Both methods have advantages and disadvantages, the findings of the qualitative research may be influenced by the subjective interpretations of the researcher, and quantitative research will not provide in-depth insights only the big picture, therefore it is worthwhile to conduct an integrated study. This research can help neutralize biases and contribute to validating the findings, but on the other hand requires the use of more resources, control of both methods, and integration of findings.
The research results
From the information we collect, we will make sure that we understand the following points:
- Who are my users?
- What are their needs
- What are their desires
- What tasks do they perform and how?
- How they would like to perform them
This information can be represented in several ways:
- A persona is a fictitious representation of the average user of our product, and is a product of the data we collected in user research we conducted. We may have several different personas using the product.
- When we start designing the product, the personas will always be against our needs and we will consider their needs, goals, responsibilities and pains. Personas will help us understand who the users of the product are but not how they use the product.
- User story:
- Description of the process in which the users will use the product, even if it does not exist yet. The user stories will help us better understand the needs of the users, their motivations, and their background and will allow us to focus on designing an interface that will suit them in the best way. One of the ways to build user stories is by using a fixed structure:
- “I as a [role] would like to be able [ability] to [goal]”. We will use this structure until we cover a The content of the product.
- The user stories will help in understanding the users’ expectations of the product but will not describe how the users deal with different tasks in the product.
- Task analysis
- Through the interviews and observations we carried out we will gather information about the tasks that our personas are required to perform, whether they are physical or cognitive tasks. We will concentrate and rank these tasks according to importance, frequency, and complexity, so we can understand what are the main tasks we would like to focus on when designinh the interface in order to produce a better user experience.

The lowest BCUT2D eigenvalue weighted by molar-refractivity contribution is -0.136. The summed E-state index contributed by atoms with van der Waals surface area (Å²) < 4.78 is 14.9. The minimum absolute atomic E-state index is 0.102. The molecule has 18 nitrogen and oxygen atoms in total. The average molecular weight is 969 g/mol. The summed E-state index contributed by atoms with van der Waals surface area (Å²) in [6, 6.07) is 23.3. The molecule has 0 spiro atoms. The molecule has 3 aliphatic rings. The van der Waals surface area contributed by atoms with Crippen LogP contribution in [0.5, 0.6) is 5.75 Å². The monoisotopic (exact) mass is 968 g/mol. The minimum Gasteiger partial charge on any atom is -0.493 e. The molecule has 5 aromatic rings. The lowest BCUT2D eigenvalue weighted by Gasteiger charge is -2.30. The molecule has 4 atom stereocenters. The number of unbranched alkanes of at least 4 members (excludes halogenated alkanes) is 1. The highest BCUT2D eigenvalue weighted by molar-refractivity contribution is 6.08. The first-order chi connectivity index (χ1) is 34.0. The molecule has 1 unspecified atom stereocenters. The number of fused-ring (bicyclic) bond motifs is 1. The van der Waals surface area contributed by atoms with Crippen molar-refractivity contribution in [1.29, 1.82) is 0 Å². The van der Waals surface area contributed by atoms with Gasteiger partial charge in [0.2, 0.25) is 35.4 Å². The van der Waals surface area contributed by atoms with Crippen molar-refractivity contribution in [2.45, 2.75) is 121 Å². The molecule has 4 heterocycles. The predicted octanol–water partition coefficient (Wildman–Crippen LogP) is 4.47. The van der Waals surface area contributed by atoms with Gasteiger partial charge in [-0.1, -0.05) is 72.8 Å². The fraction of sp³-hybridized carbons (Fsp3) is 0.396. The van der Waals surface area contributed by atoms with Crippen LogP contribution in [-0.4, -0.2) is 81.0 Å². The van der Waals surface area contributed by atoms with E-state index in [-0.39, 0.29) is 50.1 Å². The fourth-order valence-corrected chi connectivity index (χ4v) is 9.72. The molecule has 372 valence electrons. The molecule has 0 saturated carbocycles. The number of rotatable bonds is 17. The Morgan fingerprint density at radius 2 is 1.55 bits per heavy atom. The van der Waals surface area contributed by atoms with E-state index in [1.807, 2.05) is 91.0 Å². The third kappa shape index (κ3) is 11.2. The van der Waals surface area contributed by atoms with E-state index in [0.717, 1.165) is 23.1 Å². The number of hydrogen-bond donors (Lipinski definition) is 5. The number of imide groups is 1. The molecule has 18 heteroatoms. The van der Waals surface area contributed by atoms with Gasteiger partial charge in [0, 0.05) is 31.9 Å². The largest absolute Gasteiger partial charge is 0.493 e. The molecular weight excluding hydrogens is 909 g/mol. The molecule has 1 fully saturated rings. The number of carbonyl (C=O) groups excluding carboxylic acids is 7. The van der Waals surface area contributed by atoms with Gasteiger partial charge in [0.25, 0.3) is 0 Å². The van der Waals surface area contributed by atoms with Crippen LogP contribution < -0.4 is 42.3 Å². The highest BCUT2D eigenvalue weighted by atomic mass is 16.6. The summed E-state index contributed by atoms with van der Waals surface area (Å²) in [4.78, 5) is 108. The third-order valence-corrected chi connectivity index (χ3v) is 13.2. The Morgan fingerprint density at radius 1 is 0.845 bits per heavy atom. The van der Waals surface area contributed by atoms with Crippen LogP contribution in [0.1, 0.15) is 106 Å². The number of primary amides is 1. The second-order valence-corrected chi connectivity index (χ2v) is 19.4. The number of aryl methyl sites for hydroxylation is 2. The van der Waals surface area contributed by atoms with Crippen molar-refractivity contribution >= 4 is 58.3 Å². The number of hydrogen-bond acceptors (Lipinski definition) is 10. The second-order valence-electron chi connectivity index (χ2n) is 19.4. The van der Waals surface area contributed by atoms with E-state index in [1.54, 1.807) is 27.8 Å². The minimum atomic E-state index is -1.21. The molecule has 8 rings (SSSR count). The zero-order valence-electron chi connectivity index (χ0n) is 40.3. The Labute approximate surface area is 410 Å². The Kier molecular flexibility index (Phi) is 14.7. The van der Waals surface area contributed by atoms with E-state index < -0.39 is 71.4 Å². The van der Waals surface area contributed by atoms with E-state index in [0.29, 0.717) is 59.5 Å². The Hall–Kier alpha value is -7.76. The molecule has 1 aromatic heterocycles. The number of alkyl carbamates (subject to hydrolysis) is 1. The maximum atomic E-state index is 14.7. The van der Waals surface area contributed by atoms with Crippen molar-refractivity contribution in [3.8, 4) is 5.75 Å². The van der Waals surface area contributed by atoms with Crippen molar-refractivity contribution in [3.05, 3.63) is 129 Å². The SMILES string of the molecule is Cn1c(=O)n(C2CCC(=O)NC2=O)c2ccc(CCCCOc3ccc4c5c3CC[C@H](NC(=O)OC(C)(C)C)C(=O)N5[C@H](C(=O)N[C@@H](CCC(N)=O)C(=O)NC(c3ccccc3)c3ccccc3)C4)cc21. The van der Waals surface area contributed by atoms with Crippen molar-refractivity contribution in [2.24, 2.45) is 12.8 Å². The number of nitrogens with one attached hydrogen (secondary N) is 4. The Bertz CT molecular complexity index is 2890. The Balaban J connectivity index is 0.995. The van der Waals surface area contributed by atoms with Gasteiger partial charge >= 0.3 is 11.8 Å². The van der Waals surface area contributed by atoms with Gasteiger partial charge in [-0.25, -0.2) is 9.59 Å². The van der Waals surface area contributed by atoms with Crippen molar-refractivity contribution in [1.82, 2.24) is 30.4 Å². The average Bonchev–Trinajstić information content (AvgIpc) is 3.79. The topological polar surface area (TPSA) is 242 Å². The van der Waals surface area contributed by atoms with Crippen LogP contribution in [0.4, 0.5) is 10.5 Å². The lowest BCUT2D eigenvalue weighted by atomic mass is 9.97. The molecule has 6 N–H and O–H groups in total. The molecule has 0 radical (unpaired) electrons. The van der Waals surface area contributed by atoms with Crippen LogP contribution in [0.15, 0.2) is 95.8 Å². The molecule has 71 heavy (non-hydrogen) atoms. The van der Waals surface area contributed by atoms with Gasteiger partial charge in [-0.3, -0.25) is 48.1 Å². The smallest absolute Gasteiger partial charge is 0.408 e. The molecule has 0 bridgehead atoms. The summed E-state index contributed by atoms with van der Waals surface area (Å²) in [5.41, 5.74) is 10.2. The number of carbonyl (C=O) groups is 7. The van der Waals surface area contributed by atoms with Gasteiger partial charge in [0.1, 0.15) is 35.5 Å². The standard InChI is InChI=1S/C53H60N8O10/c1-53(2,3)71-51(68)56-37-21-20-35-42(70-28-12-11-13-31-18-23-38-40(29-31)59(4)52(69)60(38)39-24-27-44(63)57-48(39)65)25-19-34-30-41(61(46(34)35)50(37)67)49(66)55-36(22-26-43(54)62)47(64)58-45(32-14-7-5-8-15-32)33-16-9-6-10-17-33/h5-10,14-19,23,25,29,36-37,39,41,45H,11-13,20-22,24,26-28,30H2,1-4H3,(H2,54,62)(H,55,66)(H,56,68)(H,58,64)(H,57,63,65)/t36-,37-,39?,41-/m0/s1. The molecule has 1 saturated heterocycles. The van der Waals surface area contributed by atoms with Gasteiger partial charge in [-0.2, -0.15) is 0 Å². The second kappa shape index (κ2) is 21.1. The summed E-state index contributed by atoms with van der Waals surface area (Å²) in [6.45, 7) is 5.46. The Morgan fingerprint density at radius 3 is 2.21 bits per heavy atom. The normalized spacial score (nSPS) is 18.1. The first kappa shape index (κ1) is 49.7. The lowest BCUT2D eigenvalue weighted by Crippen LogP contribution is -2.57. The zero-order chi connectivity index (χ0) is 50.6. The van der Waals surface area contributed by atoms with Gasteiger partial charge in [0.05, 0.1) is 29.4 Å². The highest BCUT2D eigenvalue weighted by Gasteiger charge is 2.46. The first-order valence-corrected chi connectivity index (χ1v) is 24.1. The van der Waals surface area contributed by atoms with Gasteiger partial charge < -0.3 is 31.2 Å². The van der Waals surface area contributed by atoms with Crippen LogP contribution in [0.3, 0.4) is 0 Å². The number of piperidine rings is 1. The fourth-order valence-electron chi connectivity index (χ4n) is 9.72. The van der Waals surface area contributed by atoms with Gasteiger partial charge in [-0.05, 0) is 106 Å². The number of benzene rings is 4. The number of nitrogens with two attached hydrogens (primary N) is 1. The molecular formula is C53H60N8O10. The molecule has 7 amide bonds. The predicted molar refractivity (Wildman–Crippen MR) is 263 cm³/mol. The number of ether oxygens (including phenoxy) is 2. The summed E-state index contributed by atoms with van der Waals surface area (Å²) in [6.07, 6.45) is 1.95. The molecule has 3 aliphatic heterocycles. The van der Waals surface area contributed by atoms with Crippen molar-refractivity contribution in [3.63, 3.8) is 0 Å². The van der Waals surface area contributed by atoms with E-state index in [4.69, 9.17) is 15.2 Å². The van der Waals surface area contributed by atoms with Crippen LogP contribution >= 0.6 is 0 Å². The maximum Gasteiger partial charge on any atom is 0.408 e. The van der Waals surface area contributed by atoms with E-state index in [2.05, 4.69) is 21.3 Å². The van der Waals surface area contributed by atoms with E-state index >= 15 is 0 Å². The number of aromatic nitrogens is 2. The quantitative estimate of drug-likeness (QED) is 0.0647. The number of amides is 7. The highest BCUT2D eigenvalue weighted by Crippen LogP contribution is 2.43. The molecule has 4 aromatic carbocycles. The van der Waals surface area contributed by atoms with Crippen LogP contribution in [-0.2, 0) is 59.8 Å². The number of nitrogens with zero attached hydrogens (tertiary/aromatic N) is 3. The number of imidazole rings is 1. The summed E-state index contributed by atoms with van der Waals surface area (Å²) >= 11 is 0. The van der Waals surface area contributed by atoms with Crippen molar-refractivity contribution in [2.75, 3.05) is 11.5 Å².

- In an in-depth task analysis, we will focus on 5 types of information:
- Trigger: What prompts users to start their task.
- Desired result: how users will know that the task has been completed
- Basic knowledge: what the users are expected to know before they start the task.
- Necessary knowledge: what the users actually need to know in order to complete the task.
- Aids: what tools or information do the users use during the task.
- This information will give us a wider background and allow us to better understand the types of tasks, and the means to carry them out.
- User journey
- In the user journey we will describe visually on a timeline the various stages that each persona will go through on the way to achieving the goal.
- We will describe the user’s actions, thoughts and feelings so that we can locate the user’s pain points with the product and identify the areas in the product that we must focus on in order to improve the user experience.
- A detailed user journey will help us in a deeper understanding of our users, this can be done on existing users where we will describe what is actually happening today and based on interviews, and also on future users where we will describe the future experience we aim for in our product.
From the user research we will conduct we will be able to arrive at many and varied products, not all of them will always be needed. When choosing between research products, the type of product, the stage we are in in terms of product development, and the information that will give us the most value for the next stages in the product’s life must be taken into account. In the end, the purpose of the products is to provide us with a complete picture of who our users are, how they use the product, what they experience when using it, and how we can characterize and design a product tailored to their needs.
User research can and should be done at all stages of product design, but at the beginning it is extremely important. We must understand well who our target audience is to avoid wasting resources for the wrong purposes. The needs of our users will always be of utmost importance, and even when our product is mature and loved by users we must make sure that we do not deviate from the path.
User research is the basis of a good user experience, and a good user experience will make them not want to replace your product.